2020 Emmy Awards: an overview


Television Academy

It was a strange but glamorous zoom call. Due to the pandemic, for the first time in history, the 72nd Primetime Emmy Awards ceremony was virtual. 

The ceremony kicked off with its host Jimmy Kimmel giving a monologue. It was unsettling at first to see a large audience there, but funny nonetheless when it was revealed that those were clips from previous shows and the camera cut to a nearly empty Staples Center, with cardboard cutouts of current nominees in the front seats. 

All the nominees showed up on a screen behind Kimmel, waving to the audience while on Zoom. Even though the Emmys are a formal event, some celebs wore pajamas and laid in bed as they received their awards. 

The first seven categories were dominated by the Canadian sitcom, Schitt’s Creek, the little show that could. This is an incredible achievement because it is the first-ever comedy series to sweep all acting, writing and directing awards in the genre. 

Daniel Levy who is an actor, writer and director on the show, had a particularly good night, winning four awards for writing, directing, supporting actor and outstanding comedy series. Another highlight, was Catherine O’Hara winning her first Emmy for lead actress for her role in the show. O’Hara has been in the industry for years and it was great to see her get her long-awaited praise. The cast and crew were seen celebrating together in a decorated venue in Toronto, Canada.

Perhaps the biggest surprise of the night was Zendaya winning lead actress in a drama series for her role on the HBO series Euphoria, beating actresses like Laura Linney and Olivia Colman who were predicted to win. This made her the youngest actress to ever win the esteemed title. 

Even with the strange circumstances, the production managed to create an award-show-like atmosphere, with fake applause and music by DJ D-Nice who was on stage with Kimmel. Actors like Jason Bateman and Jennifer Aniston even came by to do skits.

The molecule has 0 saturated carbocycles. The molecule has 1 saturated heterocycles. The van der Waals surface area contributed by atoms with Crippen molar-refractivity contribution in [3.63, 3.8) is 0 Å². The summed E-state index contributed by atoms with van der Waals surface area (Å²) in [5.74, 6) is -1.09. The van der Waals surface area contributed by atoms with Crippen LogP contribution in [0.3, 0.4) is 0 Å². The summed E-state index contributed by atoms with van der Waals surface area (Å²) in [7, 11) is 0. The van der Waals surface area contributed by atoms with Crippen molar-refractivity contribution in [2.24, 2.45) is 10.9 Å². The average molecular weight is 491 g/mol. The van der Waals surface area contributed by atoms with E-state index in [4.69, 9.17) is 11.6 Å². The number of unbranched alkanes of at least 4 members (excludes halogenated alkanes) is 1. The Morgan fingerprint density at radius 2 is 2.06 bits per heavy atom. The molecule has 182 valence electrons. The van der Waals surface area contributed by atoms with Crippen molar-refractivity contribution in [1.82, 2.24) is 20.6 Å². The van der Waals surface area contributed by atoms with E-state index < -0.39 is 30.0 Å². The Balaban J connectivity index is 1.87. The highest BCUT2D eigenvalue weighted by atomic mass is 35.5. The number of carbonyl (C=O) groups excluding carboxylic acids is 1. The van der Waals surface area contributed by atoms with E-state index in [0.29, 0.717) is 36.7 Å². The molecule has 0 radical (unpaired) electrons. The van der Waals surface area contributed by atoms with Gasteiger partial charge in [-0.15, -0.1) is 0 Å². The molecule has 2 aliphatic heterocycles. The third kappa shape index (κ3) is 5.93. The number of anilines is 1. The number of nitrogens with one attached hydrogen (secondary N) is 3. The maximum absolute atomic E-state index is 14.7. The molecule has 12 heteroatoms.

However, it is 2020, and aside from achievements in television, there were other things that needed to be addressed. 

The ceremony recognized the efforts of essential workers, with several of them invited to introduce the nominees and winners. They also announced that for every victory, a donation would be made to the charity NoKidHungry.org.

Tyler Perry, who received the governor’s award, gave a heartfelt speech about representation in Hollywood and how he came to appreciate his ancestors. Actresses America Ferrera and Lena Waithe also talked about their personal experiences with the misrepresentation of people of color in Hollywood and the significance of creating your own story.

Other moments referred to the racial justice movement; Uzo Aduba wore a Breanna Taylor shirt and Sterling K. Brown wore a BLM one. Anthony Anderson started a Black Lives Matter chant on stage and when Kimmel joined in, he said, “Say it loud so that Mike Pence can hear it.”

Jesse Armstrong, who accepted the best drama award for Succession went so far as to give “un-thank yous.” calling out U.S. and U.K. leaders for the way they have handled the pandemic.

Towards the end of the night, the production paid tributes to Supreme Court Judge Ruth Bader Ginsburg, followed by a performance of the song “Nothing Compares 2 U” by H.E.R to pay respects to other people who recently passed away from the entertainment industry.

Even though the ceremony was unusual, it was still entertaining and the production worked around the COVID-19 restrictions in a responsible and engaging way.